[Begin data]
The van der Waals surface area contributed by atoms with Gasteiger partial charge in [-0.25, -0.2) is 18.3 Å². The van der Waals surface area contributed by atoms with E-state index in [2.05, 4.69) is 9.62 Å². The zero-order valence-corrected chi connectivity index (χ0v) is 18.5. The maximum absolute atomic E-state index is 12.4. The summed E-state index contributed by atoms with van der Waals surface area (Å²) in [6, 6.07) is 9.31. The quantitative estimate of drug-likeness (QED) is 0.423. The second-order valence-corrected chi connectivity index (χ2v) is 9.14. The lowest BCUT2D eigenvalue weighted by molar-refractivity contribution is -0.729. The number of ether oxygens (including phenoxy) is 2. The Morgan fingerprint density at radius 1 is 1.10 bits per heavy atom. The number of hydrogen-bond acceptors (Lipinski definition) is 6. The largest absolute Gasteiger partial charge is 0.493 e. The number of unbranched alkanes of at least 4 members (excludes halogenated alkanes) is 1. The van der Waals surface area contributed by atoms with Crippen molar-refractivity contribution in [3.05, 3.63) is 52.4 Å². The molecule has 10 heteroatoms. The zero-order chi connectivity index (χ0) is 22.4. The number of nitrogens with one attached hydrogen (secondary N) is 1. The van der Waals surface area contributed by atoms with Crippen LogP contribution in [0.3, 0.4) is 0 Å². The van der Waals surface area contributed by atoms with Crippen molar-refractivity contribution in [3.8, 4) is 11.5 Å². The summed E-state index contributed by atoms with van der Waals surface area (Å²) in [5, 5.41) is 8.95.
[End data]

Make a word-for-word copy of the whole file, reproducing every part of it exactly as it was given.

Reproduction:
The van der Waals surface area contributed by atoms with Gasteiger partial charge in [-0.25, -0.2) is 18.3 Å². The van der Waals surface area contributed by atoms with E-state index in [2.05, 4.69) is 9.62 Å². The zero-order valence-corrected chi connectivity index (χ0v) is 18.5. The maximum absolute atomic E-state index is 12.4. The summed E-state index contributed by atoms with van der Waals surface area (Å²) in [6, 6.07) is 9.31. The quantitative estimate of drug-likeness (QED) is 0.423. The second-order valence-corrected chi connectivity index (χ2v) is 9.14. The lowest BCUT2D eigenvalue weighted by molar-refractivity contribution is -0.729. The number of ether oxygens (including phenoxy) is 2. The Morgan fingerprint density at radius 1 is 1.10 bits per heavy atom. The number of hydrogen-bond acceptors (Lipinski definition) is 6. The largest absolute Gasteiger partial charge is 0.493 e. The number of unbranched alkanes of at least 4 members (excludes halogenated alkanes) is 1. The van der Waals surface area contributed by atoms with Crippen molar-refractivity contribution in [3.05, 3.63) is 52.4 Å². The molecule has 10 heteroatoms. The zero-order chi connectivity index (χ0) is 22.4. The number of nitrogens with one attached hydrogen (secondary N) is 1. The van der Waals surface area contributed by atoms with Crippen LogP contribution in [0.3, 0.4) is 0 Å². The van der Waals surface area contributed by atoms with Crippen molar-refractivity contribution in [3.8, 4) is 11.5 Å². The summed E-state index contributed by atoms with van der Waals surface area (Å²) in [5, 5.41) is 8.95.